Goaltending is the one position on the ice where age and experience may mean the most.
Just ask Tim Thomas , Dwayne Roloson and their respective teams as they get ready for Game 1 of the Eastern Conference finals Saturday night at TD Garden.
Roloson leads all NHL  playoff goalies with a 2.01 goals against in 11 games, posting an 8-3 record.
Thomas is right behind him at 2.03, with an identical 8-3 mark.
Thomas just turned 37 on April 15 while Roloson turns 42 this October.
“I think if age is a factor in any way, it’s actually a benefit to both of us,” Thomas said. “The experiences that we’ve been through just to get to these points in our career, they actually do help. They do help in these playoff-type atmosphere. If anything, I’d say that the age works to our advantage.
“But in this case we’re so close and we’re both in the higher age category for this business that I don’t think it’s really an advantage either way.”
“When it comes to goaltending, I think experience is a big factor,” Bruins coach Claude Julien  said. “You can have a good young goaltender, but if he doesn’t have experience of pressure in playoffs, you see what happens. Those guys are old enough, have enough experience, been through the grinds, the ups and downs, they’ve been able to handle it well.
“Certainly physically they got to battle. As a team you try to make it as easy as possible on those guys, clearing rebounds, not giving second shots, not giving poor-angle shots, try to make their job as easy as you can.”
Lightning coach Guy Boucher is well aware of how dominating Thomas was against Philadelphia and that he’s capable of repeating it again this round.
“Reality is whatever we have planned for Tim Thomas he’s probably going to figure it out,” Boucher said Friday. “It’s in our heads. Make no mistake.”
It should surprise no one that the two have formed a bond over the years. And even more to the point, their careers actually linked going all the way back to when Thomas was thinking of going to U-Mass Lowell, only to choose Vermont since Roloson was already the goalie in Lowell.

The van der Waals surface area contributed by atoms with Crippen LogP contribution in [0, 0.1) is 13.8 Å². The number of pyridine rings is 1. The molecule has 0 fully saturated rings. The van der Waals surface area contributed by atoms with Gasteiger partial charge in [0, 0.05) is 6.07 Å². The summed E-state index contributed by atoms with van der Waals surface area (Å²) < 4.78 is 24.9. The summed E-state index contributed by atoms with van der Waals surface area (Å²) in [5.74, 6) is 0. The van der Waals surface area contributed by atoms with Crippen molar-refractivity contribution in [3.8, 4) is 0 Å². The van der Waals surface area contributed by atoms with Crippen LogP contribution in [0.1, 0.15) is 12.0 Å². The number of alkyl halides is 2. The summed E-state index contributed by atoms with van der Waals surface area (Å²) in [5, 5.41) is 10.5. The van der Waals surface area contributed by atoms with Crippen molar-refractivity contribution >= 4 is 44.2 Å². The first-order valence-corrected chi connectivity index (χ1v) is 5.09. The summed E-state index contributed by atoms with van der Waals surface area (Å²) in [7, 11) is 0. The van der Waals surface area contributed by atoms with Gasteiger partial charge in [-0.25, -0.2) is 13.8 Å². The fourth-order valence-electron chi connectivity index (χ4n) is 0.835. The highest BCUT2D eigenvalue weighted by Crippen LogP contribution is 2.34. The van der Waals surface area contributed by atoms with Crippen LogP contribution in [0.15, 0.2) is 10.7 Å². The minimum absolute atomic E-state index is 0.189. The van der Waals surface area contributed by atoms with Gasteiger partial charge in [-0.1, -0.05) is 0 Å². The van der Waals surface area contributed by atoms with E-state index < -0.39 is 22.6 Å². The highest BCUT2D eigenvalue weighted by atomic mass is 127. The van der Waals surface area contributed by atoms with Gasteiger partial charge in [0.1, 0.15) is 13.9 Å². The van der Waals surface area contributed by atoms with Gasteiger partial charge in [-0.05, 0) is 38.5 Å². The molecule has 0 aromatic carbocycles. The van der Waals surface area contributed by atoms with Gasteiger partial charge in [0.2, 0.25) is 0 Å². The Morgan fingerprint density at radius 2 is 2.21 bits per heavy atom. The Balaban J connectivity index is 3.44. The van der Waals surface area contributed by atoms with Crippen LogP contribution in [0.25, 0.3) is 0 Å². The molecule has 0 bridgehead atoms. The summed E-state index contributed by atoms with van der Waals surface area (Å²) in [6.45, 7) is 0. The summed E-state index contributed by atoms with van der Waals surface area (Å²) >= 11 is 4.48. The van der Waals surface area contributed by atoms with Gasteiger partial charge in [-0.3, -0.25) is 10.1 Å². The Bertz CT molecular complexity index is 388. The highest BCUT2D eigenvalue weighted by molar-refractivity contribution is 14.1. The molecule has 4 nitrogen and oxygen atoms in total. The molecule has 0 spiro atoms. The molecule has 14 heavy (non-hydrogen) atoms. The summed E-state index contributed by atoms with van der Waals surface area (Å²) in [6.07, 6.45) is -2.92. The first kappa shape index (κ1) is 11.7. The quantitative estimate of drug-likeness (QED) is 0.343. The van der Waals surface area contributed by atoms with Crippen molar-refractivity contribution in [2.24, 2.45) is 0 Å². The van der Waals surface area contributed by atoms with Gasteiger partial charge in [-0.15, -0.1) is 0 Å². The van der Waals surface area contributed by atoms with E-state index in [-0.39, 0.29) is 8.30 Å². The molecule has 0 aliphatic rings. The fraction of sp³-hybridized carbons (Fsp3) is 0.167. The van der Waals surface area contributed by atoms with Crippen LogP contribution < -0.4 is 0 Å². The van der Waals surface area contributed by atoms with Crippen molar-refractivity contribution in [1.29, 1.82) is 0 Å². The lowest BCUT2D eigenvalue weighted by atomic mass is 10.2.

And not just the goalie but a Hobey Baker Award nominee and NCAA  All-American with the River Hawks.
“When I decided where I had to go to school, UMass-Lowell was one of the schools that recruited me,” Thomas said. “Dwayne Roloson was a junior who was an All-American who was returning as a senior the next year. The coach of UMass Lowell, he was up front and said they wanted me to go there, but if I went, I could either redshirt or probably play max three games. That’s ultimately why I ended up going to Vermont, because I had a chance to play right away.”
Remarkably, Roloson went undrafted after graduating. He signed as a free agent with the Calgary Flames  in 1994. After splitting time between the Flames and their American Hockey League counterpart, the Saint John Flames. Roloson spent time with the Flames, Sabres, and Wild before latching on with the Edmonton Oilers  in 2005. In his first season, he led his team to the Stanley Cup  finals, where they lost to Carolina in seven games. Now, Tim Thomas is trying to get to a finals himself.
“There are some similarities between me and Dwayne’s style,” Thomas said. “They’re not obviously completely the same. I think it’s a matter of you have to evolve to try to put yourself at the highest levels in this game. I mean, I know a little bit of Dwayne’s background. I did play against him my freshman year when we were in college, saw his style back then. Then I saw his style as it evolved on TV to the style that he had, for example, when he was with the Edmonton Oilers. Now that style has changed even more, probably as a necessity of the new NHL , which changed my style again.”
And like Roloson before joining the Oilers in 2005, Thomas went to Finland to rediscover himself.
“I’ve been through actually a few style changes throughout my career out of necessity,” Thomas said Friday. “Coming out of college, I had absolutely no style. But I was still was having some success at least at that level with it. My first year pro, I had to learn the basic QuÃ©bec butterfly techniques just to stay in the game because I knew that I wasn’t going to make it to the next level, not because I couldn’t stop the puck doing it my way, but because I looked different than everybody else. My first Colorado [Avalanche ] camp, they drilled and drilled and drilled me on learning these QuÃ©bec techniques, which at the time made it more difficult for me to save the puck. I had easier ways that I could get it done.
“I began to learn to play another way. It probably turned into, just like it has for me and Dwayne Roloson, a hybrid. I think the major force for the change in style in my career, and probably Dwayne’s, is necessity.”
“For me, I think both of those guys battle hard,” Julien said Friday. “Both of those guys have had to work hard to get to where they are today. Whether one of them was battling with the minors, the NHL, then the other one was the backup, trying to work as the number one, they’ve had their share of challenges which I think has really given them an opportunity to build some character and be excitable facing these kind of times.
I think both of them are worthy of what they’re getting: recognition. They’ve been good for their teams and they’ve played big parts in their teams being here. “